2)      Set your class schedule to the lock screen of your phone during the first few weeks of class so you know where and when your class is meeting. Everyone gets lost in the first week or so, and this inconspicuous technique is perfect for any student on the go.

3)      Go to your professor's office hours: out of all my experiences this time will allow you to get clarification on information as well as build a relationship. An added bonus is you may earn some points and a positive reflection to your class participation grade.  This is a great opportunity for access to more course information that goes beyond your class lectures. But most importantly, it is an opportunity to build a relationship with your professor; seek insight about a certain career field or discuss future course selections.

4)      Love free food? Who doesn't? If you are strategic about it you could probably get three meals a day for free. Clubs, organizations, presentations etc. are CONSTANTLY holding events with free food. Learn a little, make friends and eat your heart out.

5)      Treat school like your job and you will be successful. Act like you're getting paid, do as much as you can throughout the day, prepare, ask questions, do your homework and you, my friend, will be golden.


I hope these hacks helped!

Until Next Time,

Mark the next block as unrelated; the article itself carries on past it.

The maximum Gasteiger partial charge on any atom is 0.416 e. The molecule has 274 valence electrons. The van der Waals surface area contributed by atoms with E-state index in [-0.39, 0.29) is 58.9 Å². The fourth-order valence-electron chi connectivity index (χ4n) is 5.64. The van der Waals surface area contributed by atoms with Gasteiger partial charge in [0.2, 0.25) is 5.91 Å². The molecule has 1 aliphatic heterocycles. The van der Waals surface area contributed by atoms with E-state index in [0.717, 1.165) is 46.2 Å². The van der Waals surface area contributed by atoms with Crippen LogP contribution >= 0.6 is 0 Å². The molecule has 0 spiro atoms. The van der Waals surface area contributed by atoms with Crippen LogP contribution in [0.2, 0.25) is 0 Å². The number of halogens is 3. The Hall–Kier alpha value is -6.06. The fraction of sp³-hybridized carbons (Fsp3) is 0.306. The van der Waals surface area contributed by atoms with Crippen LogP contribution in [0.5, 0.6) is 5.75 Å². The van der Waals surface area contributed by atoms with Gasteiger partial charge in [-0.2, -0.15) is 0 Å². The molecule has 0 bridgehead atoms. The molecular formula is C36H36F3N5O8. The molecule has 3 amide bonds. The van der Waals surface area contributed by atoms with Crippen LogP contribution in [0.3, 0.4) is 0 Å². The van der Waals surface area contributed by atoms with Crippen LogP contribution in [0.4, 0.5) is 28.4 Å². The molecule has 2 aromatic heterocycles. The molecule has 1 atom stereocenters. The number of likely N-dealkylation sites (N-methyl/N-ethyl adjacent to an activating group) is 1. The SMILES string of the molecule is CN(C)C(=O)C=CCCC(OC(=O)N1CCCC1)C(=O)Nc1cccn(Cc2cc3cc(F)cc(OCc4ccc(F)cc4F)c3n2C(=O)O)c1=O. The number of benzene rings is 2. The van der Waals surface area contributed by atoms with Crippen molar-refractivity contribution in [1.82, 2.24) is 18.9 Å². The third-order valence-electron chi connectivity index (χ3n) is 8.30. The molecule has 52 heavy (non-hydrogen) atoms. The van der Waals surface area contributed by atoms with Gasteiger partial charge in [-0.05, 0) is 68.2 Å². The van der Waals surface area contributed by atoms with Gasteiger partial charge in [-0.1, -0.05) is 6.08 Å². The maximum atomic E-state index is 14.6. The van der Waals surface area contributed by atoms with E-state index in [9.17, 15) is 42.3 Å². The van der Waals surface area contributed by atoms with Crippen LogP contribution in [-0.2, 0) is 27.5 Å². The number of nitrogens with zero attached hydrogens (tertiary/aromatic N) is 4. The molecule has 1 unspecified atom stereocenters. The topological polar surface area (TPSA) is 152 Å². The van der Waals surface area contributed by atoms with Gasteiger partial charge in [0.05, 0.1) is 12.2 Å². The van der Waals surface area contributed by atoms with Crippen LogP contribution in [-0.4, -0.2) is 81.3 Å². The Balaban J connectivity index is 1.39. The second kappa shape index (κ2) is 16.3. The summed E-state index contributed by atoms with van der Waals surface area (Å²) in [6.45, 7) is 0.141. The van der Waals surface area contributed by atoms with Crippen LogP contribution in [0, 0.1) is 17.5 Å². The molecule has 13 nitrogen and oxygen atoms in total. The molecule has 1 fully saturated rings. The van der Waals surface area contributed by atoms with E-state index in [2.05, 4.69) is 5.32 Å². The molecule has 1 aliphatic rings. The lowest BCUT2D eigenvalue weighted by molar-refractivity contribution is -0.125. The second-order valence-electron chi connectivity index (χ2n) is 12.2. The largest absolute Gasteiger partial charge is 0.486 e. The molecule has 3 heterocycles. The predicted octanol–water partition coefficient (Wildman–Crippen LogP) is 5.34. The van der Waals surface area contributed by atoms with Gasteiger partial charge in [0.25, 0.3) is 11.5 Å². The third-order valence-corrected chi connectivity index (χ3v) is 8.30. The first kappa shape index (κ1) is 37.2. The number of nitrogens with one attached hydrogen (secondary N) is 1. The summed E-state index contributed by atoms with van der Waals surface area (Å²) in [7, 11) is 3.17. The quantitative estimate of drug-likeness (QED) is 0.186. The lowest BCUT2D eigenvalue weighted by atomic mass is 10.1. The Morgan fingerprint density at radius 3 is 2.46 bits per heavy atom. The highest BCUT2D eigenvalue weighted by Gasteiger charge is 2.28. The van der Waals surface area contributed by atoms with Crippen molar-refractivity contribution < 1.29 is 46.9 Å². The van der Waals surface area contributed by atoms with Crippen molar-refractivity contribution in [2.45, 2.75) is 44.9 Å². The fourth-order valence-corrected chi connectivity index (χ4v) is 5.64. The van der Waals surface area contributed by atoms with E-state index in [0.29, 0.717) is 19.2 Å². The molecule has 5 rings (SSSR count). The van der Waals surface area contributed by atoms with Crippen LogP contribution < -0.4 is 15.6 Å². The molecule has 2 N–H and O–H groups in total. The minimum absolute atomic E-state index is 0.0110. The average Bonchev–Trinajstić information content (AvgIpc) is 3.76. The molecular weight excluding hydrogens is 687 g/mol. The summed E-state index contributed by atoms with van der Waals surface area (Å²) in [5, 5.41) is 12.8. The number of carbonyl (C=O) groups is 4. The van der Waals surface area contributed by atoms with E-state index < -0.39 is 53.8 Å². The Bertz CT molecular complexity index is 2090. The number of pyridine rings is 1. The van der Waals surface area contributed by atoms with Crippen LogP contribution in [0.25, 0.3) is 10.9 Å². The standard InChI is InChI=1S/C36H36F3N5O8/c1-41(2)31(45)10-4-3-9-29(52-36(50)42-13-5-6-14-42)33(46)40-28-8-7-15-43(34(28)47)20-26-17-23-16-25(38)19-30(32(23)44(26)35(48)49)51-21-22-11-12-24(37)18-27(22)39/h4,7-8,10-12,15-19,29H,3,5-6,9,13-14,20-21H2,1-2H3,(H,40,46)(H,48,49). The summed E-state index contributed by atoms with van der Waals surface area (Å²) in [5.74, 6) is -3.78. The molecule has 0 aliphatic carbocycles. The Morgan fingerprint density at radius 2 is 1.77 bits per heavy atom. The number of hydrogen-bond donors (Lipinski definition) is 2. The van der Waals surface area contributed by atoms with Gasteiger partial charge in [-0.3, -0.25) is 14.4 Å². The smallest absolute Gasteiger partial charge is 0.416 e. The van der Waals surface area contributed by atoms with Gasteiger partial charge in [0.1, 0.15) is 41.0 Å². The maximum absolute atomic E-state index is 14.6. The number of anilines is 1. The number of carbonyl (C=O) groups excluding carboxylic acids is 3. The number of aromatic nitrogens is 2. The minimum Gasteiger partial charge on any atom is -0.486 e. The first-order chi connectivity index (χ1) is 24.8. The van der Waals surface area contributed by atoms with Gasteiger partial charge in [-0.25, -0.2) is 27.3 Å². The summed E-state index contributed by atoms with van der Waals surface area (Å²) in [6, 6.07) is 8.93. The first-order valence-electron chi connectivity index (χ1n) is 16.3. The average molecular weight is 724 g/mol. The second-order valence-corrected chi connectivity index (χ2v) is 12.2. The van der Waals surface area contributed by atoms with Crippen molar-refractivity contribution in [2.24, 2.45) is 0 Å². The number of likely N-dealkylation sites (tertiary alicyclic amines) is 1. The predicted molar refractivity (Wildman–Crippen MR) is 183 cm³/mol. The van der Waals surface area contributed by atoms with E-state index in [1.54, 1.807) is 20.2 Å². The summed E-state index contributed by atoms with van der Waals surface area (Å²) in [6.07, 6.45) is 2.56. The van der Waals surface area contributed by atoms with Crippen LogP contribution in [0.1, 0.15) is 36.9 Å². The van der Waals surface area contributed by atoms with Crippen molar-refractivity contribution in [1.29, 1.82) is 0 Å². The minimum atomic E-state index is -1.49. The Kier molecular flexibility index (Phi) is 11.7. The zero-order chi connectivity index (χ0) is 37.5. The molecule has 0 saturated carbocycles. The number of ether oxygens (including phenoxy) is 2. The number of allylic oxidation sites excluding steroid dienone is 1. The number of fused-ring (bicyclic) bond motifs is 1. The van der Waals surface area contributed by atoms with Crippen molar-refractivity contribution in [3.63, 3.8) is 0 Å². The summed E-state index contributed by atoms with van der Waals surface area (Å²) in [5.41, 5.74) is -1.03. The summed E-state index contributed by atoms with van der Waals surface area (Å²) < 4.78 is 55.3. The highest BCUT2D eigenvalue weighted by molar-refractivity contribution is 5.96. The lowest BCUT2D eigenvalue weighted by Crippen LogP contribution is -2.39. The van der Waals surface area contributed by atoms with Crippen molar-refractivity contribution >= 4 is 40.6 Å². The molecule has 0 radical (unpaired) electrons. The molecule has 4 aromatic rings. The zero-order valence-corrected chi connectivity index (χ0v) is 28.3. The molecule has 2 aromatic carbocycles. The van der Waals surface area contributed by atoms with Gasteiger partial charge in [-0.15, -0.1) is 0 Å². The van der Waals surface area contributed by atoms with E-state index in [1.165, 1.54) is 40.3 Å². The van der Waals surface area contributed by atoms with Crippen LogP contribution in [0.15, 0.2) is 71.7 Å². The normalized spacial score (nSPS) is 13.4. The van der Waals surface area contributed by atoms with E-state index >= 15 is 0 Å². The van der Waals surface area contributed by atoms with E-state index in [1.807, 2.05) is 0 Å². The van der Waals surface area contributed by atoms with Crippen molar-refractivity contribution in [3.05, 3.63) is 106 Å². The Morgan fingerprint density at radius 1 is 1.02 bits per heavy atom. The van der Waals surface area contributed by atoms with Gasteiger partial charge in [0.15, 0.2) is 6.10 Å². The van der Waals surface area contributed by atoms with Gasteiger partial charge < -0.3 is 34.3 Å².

Cyber Studies

February 17th, 2015

With record breaking snowfall and blistering cold temperatures in our area it is no surprise that our community has been facing a few snow days. University administration is well aware just how difficult it is for commuter students, faculty and staff to face the whirling winds and mounds of snow to get to campus. Facility services have been working around the clock in recent weeks to best compact Mother Nature herself and to keep our pathways and parking lots clear.

But just what do these implications have for academics? With nearly a weeks' worth of class cancellations, teachers and students have turned to technology to salvage the missed class time.

Blackboard collaborate is an interactive online tool that allows for students and teachers to meet on an online learning platform. This virtual classroom allows class to be held in real time via cyber commute—participants utilize and online chat room with voice and video capability to meet and discuss class content. Professors may choose to make the content of their computer screen view-able to their students in order to go through PowerPoint slides or mediated content.

In a society ever advancing in the realm of technology, this snow-pocalypse has really given our community an opportunity to test the technological waters. From my interactions with my professors and peers it seems that the online classrooms have proven to be a great success during these severe winter conditions. It is nice to know that even when travel safety is at risk, our class progress is not!



Have questions about this blog or anything regarding Bryant and my experiences? Shoot me an email at I would love to chat!